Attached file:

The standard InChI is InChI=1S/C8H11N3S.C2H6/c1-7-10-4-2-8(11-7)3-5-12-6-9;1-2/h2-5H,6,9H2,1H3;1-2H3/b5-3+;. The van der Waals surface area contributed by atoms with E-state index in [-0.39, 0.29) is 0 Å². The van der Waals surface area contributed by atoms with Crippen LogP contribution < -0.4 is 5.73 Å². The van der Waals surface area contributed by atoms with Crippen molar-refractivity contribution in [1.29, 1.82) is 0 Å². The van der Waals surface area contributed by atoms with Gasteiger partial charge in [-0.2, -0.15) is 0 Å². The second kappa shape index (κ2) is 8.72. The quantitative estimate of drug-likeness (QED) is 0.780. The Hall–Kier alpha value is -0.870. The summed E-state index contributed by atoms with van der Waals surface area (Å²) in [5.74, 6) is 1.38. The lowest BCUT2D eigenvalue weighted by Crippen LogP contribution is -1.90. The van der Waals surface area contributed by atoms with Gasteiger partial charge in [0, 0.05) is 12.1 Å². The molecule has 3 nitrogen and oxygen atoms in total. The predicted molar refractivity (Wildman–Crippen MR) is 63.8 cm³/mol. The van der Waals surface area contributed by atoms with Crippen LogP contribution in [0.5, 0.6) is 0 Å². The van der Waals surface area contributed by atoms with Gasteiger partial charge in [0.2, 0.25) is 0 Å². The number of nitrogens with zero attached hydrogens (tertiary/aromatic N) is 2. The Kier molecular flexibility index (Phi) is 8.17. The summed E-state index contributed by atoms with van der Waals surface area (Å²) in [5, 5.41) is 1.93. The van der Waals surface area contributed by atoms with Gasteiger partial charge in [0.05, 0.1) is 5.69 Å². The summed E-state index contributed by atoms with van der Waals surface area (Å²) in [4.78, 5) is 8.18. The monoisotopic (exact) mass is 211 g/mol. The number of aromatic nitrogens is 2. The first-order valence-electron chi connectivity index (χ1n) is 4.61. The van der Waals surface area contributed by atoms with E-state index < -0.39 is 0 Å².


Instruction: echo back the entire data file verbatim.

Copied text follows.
The standard InChI is InChI=1S/C8H11N3S.C2H6/c1-7-10-4-2-8(11-7)3-5-12-6-9;1-2/h2-5H,6,9H2,1H3;1-2H3/b5-3+;. The van der Waals surface area contributed by atoms with E-state index in [-0.39, 0.29) is 0 Å². The van der Waals surface area contributed by atoms with Crippen LogP contribution < -0.4 is 5.73 Å². The van der Waals surface area contributed by atoms with Crippen molar-refractivity contribution in [1.29, 1.82) is 0 Å². The van der Waals surface area contributed by atoms with Gasteiger partial charge in [-0.2, -0.15) is 0 Å². The second kappa shape index (κ2) is 8.72. The quantitative estimate of drug-likeness (QED) is 0.780. The Hall–Kier alpha value is -0.870. The summed E-state index contributed by atoms with van der Waals surface area (Å²) in [5.74, 6) is 1.38. The lowest BCUT2D eigenvalue weighted by Crippen LogP contribution is -1.90. The van der Waals surface area contributed by atoms with Gasteiger partial charge in [0, 0.05) is 12.1 Å². The molecule has 3 nitrogen and oxygen atoms in total. The predicted molar refractivity (Wildman–Crippen MR) is 63.8 cm³/mol. The van der Waals surface area contributed by atoms with Crippen LogP contribution in [0.5, 0.6) is 0 Å². The van der Waals surface area contributed by atoms with Gasteiger partial charge in [0.2, 0.25) is 0 Å². The number of nitrogens with zero attached hydrogens (tertiary/aromatic N) is 2. The Kier molecular flexibility index (Phi) is 8.17. The summed E-state index contributed by atoms with van der Waals surface area (Å²) in [5, 5.41) is 1.93. The van der Waals surface area contributed by atoms with Gasteiger partial charge in [0.05, 0.1) is 5.69 Å². The summed E-state index contributed by atoms with van der Waals surface area (Å²) in [4.78, 5) is 8.18. The monoisotopic (exact) mass is 211 g/mol. The number of aromatic nitrogens is 2. The first-order valence-electron chi connectivity index (χ1n) is 4.61. The van der Waals surface area contributed by atoms with E-state index < -0.39 is 0 Å².